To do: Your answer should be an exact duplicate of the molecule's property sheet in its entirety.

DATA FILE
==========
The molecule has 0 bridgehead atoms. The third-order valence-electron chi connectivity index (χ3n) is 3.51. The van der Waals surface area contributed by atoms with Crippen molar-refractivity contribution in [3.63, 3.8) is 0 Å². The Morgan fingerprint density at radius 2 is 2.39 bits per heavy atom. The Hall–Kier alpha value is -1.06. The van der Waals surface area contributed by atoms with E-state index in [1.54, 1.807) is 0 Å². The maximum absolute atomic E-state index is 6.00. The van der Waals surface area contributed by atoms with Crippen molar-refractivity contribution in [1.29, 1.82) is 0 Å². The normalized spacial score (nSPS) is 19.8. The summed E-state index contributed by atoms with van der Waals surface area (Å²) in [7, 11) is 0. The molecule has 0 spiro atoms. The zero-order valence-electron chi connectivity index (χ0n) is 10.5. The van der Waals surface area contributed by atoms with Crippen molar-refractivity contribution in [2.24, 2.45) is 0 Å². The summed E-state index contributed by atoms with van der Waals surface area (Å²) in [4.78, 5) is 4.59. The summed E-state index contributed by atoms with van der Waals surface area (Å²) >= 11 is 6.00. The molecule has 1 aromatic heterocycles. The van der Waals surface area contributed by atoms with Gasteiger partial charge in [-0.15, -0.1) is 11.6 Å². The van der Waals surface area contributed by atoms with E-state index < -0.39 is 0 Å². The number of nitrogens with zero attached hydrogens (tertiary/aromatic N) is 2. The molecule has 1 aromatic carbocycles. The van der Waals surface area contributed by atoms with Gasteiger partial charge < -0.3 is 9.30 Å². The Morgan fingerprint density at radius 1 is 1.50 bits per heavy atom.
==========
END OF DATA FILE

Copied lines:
The molecule has 0 bridgehead atoms. The third-order valence-electron chi connectivity index (χ3n) is 3.51. The van der Waals surface area contributed by atoms with Crippen molar-refractivity contribution in [3.63, 3.8) is 0 Å². The Morgan fingerprint density at radius 2 is 2.39 bits per heavy atom. The Hall–Kier alpha value is -1.06. The van der Waals surface area contributed by atoms with E-state index in [1.54, 1.807) is 0 Å². The maximum absolute atomic E-state index is 6.00. The van der Waals surface area contributed by atoms with Crippen molar-refractivity contribution in [1.29, 1.82) is 0 Å². The normalized spacial score (nSPS) is 19.8. The summed E-state index contributed by atoms with van der Waals surface area (Å²) in [7, 11) is 0. The molecule has 0 spiro atoms. The zero-order valence-electron chi connectivity index (χ0n) is 10.5. The van der Waals surface area contributed by atoms with Crippen molar-refractivity contribution in [2.24, 2.45) is 0 Å². The summed E-state index contributed by atoms with van der Waals surface area (Å²) in [4.78, 5) is 4.59. The summed E-state index contributed by atoms with van der Waals surface area (Å²) >= 11 is 6.00. The molecule has 1 aromatic heterocycles. The van der Waals surface area contributed by atoms with Gasteiger partial charge in [-0.15, -0.1) is 11.6 Å². The van der Waals surface area contributed by atoms with E-state index < -0.39 is 0 Å². The number of nitrogens with zero attached hydrogens (tertiary/aromatic N) is 2. The molecule has 1 aromatic carbocycles. The van der Waals surface area contributed by atoms with Gasteiger partial charge < -0.3 is 9.30 Å². The Morgan fingerprint density at radius 1 is 1.50 bits per heavy atom.